…And the people who fail or never progress…
…Is that the people who get good SIT DOWN, START WRITING (OR RECORDING), AND DON’T STOP UNTIL THE RAP IS DONE.
On the other hand, people who hit me up for coaching and start the convo with, “Well, I start writing a rap… but then I get stuck, and I just stop…”
They almost never get good because the truth of the matter is they are only practicing STOPPING… they’re not practicing RAPPING.
I call these people “start stoppers” because what they do is they START writing a rap…
…But at some point they just STOP and then just go back to their regular life.
The funny part about these folks is that they will sign up for coaching and then they will ask…
“Any tips on when you just get stuck and STOP rapping after you started?”
…And I always answer, “They are no TIPS and TRICKS to when you just GIVE UP. You push through it like ANYTHING in life. Are there any tips when you want to get muscles, you go to the gym, and then after picking up ONE weight… you go home? No. There are no tricks. You PICK UP MORE WEIGHTS.”
Solution: Block Off Time
The solution to this problem is to start blocking off time where you’re doing nothing but rapping. It can be 30 minutes to start and then grow to an hour and more.
The reason to do it this way is that you will have some kind of consistent thing to TRACK so that you can see yourself improving and speeding up over time as you get better.
When you first start this process, it will be slow, somewhat difficult, and tiring, but overtime you will notice yourself being able to write faster, think of better rhymes in that amount of time, etc.
In science, they call this a “constant variable”. It basically means when you are doing an experiment, you want to eliminate the number of things that are CHANGING on each experiment so that you can TRACK very specific things.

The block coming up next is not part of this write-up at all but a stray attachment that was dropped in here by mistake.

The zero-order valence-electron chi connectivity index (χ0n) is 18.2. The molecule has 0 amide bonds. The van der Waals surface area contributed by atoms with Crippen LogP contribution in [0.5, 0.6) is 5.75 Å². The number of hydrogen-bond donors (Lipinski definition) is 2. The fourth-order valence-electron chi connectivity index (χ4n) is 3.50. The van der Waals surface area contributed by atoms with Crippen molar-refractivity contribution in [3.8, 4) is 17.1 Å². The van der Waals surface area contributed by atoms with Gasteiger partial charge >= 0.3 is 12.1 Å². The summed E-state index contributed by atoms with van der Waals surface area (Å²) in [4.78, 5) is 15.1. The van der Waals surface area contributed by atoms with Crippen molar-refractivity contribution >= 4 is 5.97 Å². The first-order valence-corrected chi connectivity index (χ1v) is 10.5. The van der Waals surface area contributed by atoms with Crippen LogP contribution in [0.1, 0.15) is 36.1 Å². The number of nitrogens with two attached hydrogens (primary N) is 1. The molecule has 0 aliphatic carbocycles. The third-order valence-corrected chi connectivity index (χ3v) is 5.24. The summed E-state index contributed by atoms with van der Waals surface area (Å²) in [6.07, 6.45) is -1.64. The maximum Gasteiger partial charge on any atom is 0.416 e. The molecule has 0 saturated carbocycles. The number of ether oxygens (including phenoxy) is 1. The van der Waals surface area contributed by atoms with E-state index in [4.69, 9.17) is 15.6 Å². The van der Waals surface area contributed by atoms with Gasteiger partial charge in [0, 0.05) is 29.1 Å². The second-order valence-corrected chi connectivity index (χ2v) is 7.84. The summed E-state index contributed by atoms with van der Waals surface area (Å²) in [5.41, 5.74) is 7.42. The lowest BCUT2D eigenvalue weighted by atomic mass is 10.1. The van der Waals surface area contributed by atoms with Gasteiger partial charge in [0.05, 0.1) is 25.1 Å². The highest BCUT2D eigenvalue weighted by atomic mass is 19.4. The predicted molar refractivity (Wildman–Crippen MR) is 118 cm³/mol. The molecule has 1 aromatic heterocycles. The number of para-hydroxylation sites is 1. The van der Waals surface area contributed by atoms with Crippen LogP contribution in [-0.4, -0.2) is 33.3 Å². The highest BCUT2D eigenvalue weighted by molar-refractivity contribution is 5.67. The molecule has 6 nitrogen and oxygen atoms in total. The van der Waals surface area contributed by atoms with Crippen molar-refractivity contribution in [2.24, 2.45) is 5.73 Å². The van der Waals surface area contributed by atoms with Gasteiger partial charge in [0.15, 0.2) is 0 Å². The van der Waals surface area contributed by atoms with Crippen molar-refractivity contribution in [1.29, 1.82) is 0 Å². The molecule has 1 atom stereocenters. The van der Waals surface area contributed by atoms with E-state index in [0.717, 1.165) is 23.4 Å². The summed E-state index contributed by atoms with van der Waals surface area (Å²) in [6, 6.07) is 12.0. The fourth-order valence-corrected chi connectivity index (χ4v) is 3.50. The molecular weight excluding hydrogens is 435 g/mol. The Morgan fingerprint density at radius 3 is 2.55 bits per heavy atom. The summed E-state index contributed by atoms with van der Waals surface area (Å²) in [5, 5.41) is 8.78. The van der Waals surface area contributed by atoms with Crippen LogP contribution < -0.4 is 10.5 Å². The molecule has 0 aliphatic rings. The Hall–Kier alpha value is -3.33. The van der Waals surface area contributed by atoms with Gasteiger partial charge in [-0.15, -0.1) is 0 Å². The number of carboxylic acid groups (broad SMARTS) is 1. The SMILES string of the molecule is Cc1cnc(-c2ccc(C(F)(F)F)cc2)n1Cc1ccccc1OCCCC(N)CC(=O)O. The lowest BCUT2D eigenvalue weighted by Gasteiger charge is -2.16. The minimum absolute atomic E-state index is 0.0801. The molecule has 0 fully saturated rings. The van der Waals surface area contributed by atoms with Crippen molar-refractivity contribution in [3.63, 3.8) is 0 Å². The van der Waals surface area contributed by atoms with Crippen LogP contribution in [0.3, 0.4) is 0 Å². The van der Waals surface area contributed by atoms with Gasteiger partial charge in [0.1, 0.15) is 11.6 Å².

So, for example, if you were trying to experiment to see how good you were at shooting free throws in basketball…
…And each time you shot the ball, you changed the WEIGHT of the ball…
…One ball is the perfect weight, one is really heavy, one is deflated, etc.
It would mess up your experiment because that “variable” – the weight of the basketball – would be changing so much you’d have no idea how good you are at SHOOTING.
The same goes with rap. To lower the chances you don’t know how well you’re writing…
…Set a SPECIFIC length of time you will write and then judge your progress based on that steady measurement.
3. Spend Most Of Your Time With Other Rappers
The last thing I would do is start “hanging out” with other rappers.
Now, because of what’s going in the world, it might be harder to find other rappers to link with in person.
With that in mind, I would suggest finding out internet communities full of rappers and people learning rap to help compare and contrast your style to.
In fact, right now How To Rap is working on one of those communities, so one of the best ways to go about this is sign up for our free dictionary mentioned at the top of the article and with that you’ll get access to our newsletter so when we announcement the community you can join.
Click HERE to get the dictionary and join the newsletter.
In any case, the reason to spend a lot of time with other people who are learning how to rap is that you will, much like step #2, begin to see the act of rapping and learning how to rap as more normal.
If you’re anything like a lot of the people I’ve coached in the past, you probably have people in your life who discourage from learning how to rap or find it kind of a daydream.
If that’s the only type of people you are speaking to, you’re going to find it difficult to feel like this is a good decision or a normal piece of life because you’re only talking to people who find it odd.
So, if I was starting over again, I would just surround myself with other people who are REALLY into rap as well.
That will help with the component of obsession that we talked about in the beginning.
What this all really comes down to is a mixture of obsession and tracking.
You want to track your progress so that you feel like you’re growing and improving…
…Which will help with becoming obsessed enough with this rap thing enough to get good…
…And then by surrounding yourself with people and a clear vision of what inspires you…
…You’ll become more obsessed and be more disciplined when it comes to tracking yourself and your progress.
This “positive cycle” will help propel you in self-belief and action to a put that you will start getting REALLY SCARY good, and then the other more fun parts of rap like making money, gaining fans, and feeling proud of yourself will start to come naturally…
…And feeling like we’re improving and feeding ourselves from this music thing is the whole goal right?!